Karl-Heinz Wagner

DIETARY CHALLENGES RELATED TO DEMOGRAPHIC SHIFT IN AGING POPULATION

Karl-Heinz Wagner, Nutriaging Study team

University of Vienna, Department of Nutritional Sciences and Research Platform Active Ageing, Althanstrasse 14, 1090 Vienna
karl-heinz.wagner@univie.ac.at

Aging is a natural and multi-factorial phenomenon characterized by the accumulation of degenerative processes that are in turn underpinned by multiple alterations and damage within cellular and molecular pathways. The prevention of age related physical and mental impairment, as well as the reduction of chronic diseases is one of the main objectives to improve quality of life and reduce the costs for healthcare in the elderly. This is important since the proportion of people over 60 years of age will be doubled by 2050. The age-related loss of muscle mass, function and strength—termed either as sarcopenia or dynapenia—has a profound impact on mobility in the elderly. This loss of physical function capabilities compromises the ability to independently perform every-day activities. There is profound evidence that there is a close interaction of physical activity, diet, function and aging. Whilst all elements of dietary intake are critical for the maintenance of muscle mass, it is the regular adequate consumption of protein, that is essential to stimulate protein synthesis. One other important player is regular physical activity to preserve muscle function on a high level. Other very important nutrients in the aging populations are e.g. vitamin D, iron, zinc, folic acid or vitamin B12. Importantly, both, physical activity and a well-balanced diet are the key factors for a good and long lasting (muscle) health and when combined, their synergistic impact on muscle tissue is even stronger. Within the talk I will present international as well as own data such as from the ACTIVE AGEING study, where we performed supervised resistance training in 117 institutionalized elderly (mean age 82.8±6.0 years) over 6 months with and without a nutritional intervention. In the recently finished NUTRIAGING studies we compared protein or vitamin D at different intake levels with and without supervised resistance training on various health marker.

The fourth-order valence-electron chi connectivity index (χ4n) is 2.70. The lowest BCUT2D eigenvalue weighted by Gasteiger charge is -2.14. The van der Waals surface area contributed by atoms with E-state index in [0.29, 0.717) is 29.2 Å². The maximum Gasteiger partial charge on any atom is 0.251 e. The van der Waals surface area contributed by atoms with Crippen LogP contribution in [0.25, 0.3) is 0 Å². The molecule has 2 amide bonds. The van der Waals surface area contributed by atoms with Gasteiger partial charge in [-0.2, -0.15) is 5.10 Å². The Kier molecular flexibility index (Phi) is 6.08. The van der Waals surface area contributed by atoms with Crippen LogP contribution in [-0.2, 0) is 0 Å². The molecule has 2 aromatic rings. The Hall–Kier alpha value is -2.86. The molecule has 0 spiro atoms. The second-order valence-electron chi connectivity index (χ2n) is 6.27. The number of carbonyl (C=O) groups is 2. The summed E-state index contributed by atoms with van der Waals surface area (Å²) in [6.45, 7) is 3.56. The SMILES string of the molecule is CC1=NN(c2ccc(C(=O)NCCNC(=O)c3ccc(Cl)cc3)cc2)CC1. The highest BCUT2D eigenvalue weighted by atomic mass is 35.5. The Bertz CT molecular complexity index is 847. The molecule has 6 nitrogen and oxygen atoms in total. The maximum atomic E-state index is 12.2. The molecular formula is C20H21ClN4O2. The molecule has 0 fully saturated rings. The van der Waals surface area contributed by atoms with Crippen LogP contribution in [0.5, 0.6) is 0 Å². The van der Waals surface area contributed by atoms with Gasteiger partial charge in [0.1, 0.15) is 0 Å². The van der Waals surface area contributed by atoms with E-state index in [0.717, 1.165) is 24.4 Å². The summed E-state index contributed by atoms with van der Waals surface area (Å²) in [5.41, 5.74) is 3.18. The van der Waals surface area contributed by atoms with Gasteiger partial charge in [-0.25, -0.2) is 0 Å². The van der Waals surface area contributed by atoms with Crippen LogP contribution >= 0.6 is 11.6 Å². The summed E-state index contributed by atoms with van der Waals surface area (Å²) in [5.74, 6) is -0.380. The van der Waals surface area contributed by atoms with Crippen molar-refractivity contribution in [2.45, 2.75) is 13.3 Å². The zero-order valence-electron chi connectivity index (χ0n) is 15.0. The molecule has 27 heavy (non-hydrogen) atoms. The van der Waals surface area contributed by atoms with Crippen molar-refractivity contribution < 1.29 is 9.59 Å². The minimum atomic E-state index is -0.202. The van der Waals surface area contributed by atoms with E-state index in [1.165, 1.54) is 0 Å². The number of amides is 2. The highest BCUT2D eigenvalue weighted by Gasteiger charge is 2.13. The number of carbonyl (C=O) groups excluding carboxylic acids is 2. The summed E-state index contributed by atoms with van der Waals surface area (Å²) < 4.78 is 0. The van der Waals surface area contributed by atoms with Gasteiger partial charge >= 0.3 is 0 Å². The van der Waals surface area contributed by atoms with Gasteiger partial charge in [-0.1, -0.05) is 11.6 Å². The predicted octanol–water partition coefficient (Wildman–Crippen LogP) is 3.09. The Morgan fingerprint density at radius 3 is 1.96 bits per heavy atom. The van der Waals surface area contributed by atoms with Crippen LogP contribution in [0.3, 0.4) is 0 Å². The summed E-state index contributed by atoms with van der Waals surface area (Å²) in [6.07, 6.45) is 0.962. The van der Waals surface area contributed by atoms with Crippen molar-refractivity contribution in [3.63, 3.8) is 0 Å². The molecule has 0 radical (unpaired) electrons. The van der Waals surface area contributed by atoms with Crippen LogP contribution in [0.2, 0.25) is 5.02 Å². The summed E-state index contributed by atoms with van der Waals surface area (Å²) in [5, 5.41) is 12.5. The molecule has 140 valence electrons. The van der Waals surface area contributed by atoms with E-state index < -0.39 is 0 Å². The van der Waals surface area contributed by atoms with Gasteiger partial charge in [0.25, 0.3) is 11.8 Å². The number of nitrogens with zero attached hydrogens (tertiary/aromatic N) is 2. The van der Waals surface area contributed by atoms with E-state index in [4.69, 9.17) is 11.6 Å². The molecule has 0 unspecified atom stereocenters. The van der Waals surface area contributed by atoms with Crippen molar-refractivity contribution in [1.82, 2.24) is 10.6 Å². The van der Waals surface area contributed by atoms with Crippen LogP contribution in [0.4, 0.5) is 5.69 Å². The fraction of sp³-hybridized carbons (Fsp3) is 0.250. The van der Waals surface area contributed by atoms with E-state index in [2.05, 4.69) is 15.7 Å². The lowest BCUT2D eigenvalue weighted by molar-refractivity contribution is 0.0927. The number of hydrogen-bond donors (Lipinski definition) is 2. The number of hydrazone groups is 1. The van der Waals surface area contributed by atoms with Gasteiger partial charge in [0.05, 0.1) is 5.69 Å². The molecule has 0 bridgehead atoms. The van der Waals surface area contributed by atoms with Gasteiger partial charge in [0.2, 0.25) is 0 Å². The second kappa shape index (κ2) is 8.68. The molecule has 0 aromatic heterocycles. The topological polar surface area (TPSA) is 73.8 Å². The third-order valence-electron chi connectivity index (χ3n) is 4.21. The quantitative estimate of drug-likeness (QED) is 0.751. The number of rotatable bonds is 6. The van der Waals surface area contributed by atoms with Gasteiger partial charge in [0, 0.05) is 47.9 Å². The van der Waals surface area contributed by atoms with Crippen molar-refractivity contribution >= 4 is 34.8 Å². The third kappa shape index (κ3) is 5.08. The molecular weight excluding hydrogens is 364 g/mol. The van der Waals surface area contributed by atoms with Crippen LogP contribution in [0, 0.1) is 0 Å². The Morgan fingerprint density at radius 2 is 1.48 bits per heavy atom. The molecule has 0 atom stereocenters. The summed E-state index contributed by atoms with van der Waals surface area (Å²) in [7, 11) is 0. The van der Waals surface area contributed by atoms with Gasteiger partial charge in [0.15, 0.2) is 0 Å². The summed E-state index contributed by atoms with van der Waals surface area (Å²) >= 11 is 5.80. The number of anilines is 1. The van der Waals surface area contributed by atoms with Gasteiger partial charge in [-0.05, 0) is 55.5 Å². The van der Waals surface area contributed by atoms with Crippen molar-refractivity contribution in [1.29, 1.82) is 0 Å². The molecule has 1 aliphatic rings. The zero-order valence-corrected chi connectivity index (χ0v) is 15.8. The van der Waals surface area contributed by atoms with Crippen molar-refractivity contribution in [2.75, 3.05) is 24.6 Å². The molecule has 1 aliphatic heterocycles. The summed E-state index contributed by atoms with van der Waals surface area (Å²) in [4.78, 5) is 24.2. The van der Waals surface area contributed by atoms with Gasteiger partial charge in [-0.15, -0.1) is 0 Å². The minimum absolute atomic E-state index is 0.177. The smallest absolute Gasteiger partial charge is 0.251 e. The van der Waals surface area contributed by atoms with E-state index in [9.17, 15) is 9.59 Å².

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Karl-Heinz Wagner

CV: 1971 geboren in Wien, Österreich. 1995 Abschluss des Studiums Ernährungswissenschaften an der Universität Wien; 1999 Doktorat an der Universität Wien; Post doc: SLU, Uppsala, Schweden; QUT/Griffith University, Australien Arbeit: 2004 Habilitation für Ernährung und Lebensmittelqualität; 2004-2011 a.o. Univ.Prof am Dept. f. Ernährungswissenschaften; seit 2011 Professur am Department; diverse chair Angebote in Neuseeland und Australien; 2008-2014 Studienprogrammleiter Ernährungs-wissenschaften, 2014-2022 Vizedekan an der Fakultät für Lebens-wissenschaften, ab 10 2022 Dekan; seit 2011 Leiter der Forschungsplattform Active Ageing; Leiter der Fakultätsschwerpunkts Biomolecules for a Healthy Lifespan; seit 2011 stell. Departmentsleiter; seit 2011 Adjunct Professor an der Griffith University, Australien; seit 2011: 21 PhD Studierende abgeschlossen Forschung: Ernährung, Altern, Bewegung, Biomarker: DNA Schäden, Chromosomenschäden, oxidativer Stress, Metabolismus, Bilirubin(stoffwechsel); Leiter/Partner zahlreicher EU- und nationaler Projekte. Bibliographie: 230 Artikel in ISI Zeitschriften. H-Index 55 (Scopus Scholar), 10.300 Zitationen; zahlreiche Vorträge Außerdem: z.B. Präsident der Österr. Gesellschaft für Ernährung, Mitglied und Arbeitsgruppenleiter in der Nationalen Ernährungskommission; Mitglied im wiss. Beitrat der deutschen Gesellschaft für Ernährung; Mitglied im Editorial Board einiger internationaler Zeitschriften.

Karl-Heinz Wagner

CV: 1971 born in Vienna, Austria. 1995 graduated in Nutritional Sciences, University of Vienna, 1999 Doctorate at Univ. of Vienna. Post doc: SLU, Uppsala, Sweden; QUT/Griffith University, Australia Working activities: 2004 habilitation for Nutrition and Food Quality; 2004-2011 Assoc. Prof. at the Dep. of Nutritional Sciences; since 2011 Full Professor; various chair offers in New Zealand and Australia; 2008-2014 Study Programm Director Nutritional Sciences; 2014-2022 Vice Dean Faculty of Life Sciences; from 10 2022 Dean; since 2011 Director Research Platform Active Ageing; Head of the Faculty Key Research Area “Biomolecules for a Healthy Lifespan”; since 2011 deputy Dep. Head; since 2011 Adjunct Professor at Griffith University, Australia; since 2011: 21 PhD studens finished as supervisor Research: Nutrition, Aging, Physical Activity, Biomarker; DNA damage; chromosomal damage; oxidative stress, general metabolism, human bilirubin metabolism; PI/partner of numerous EU and national projects. Bibliography: 230 articles in ISI journals, h-index 55 (Scopus Scholar), 10.300 citations; numerous invited lectures Additionally: e.g. President Austrian Nutrition Society, Member and Working group lead in the Austrian Nutrition Commission; Member of the Scientific Board of the German Nutrition Society; Editorial Board member of different scientific journals.